Irrigation Well Water in Nebraska: Nutrient Concentrations and Other Properties
Author’s Note: This article is by UNL Emeritus Soil Science Professor Charles Wortmann and originally appeared in the March 31 CropWatch newsletter.
The EC 3052 titled “Irrigation Well Water in Nebraska: Nutrient Concentrations and Other Properties” has been published
by UNL Extension and is available for free download. This
EC reports the results of a survey conducted in 2020 with
the cooperation of all 23 Natural Resources Districts and the Nebraska Department of Environment and Energy. It involved analysis of samples from 642 irrigation wells (map). The results are reported in 21 maps and additional figures and tables.
Nutrients and liming effect applied are reported as concentrations and as pounds applied in 10 acre-inches which
is then compared to the nutrients removed in the harvest of corn grain. The liming effect from irrigation is compared to amount of lime needed to neutralize the acidity produced by the application of 200 lb of fertilizer-nitrogen.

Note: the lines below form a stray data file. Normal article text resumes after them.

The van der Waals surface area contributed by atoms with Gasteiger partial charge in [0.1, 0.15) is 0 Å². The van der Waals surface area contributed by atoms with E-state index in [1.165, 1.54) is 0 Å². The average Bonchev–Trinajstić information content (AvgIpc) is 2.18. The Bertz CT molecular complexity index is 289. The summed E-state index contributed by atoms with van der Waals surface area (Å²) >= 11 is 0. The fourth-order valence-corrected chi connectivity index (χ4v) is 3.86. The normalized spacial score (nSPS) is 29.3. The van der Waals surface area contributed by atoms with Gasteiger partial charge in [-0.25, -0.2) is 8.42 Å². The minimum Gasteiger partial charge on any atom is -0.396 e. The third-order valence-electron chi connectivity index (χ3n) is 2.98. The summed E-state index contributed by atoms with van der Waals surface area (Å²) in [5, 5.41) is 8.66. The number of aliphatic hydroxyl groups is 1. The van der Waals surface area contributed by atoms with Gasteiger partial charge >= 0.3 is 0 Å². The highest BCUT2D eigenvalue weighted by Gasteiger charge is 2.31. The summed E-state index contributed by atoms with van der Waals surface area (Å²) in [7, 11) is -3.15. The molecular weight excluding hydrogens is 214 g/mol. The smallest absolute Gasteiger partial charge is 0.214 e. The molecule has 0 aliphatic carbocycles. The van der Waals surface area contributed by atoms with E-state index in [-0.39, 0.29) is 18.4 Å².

Statewide highlights include the percent of irrigation wells with a supply in 10 ac-in in excess of removal in 200 bu/ac of corn grain is:
- 100% for calcium and chloride
- 93% for magnesium
- 73% for sulfur
- 20% for potassium
- 16% for manganese or molybdenum
- 7% for boron
- <2% for zinc, copper, and iron
- 0% for phosphorus; and
- the liming effect exceeds acidification due to 200 lb fertilizer-N for 70% of wells.
Most of the remaining wells supply sufficient nutrients and liming effect to help maintain soil fertility and reduce the amount of fertilizer and lime application that is ultimately needed. None of the sampled wells had a high sodium problem and <0.5% had a salinity concentration. Water hardness was high enough with some wells that it might reduce the effectiveness of chemigation and cause formation of concretions on nozzles and pipes.
There is much variation between wells, so the testing of irrigation water for the supply of essential nutrients and liming effect is advised for each well or group of similar wells. This may only need to be done just once every 15 years, but is advised to help optimize nutrient and soil management.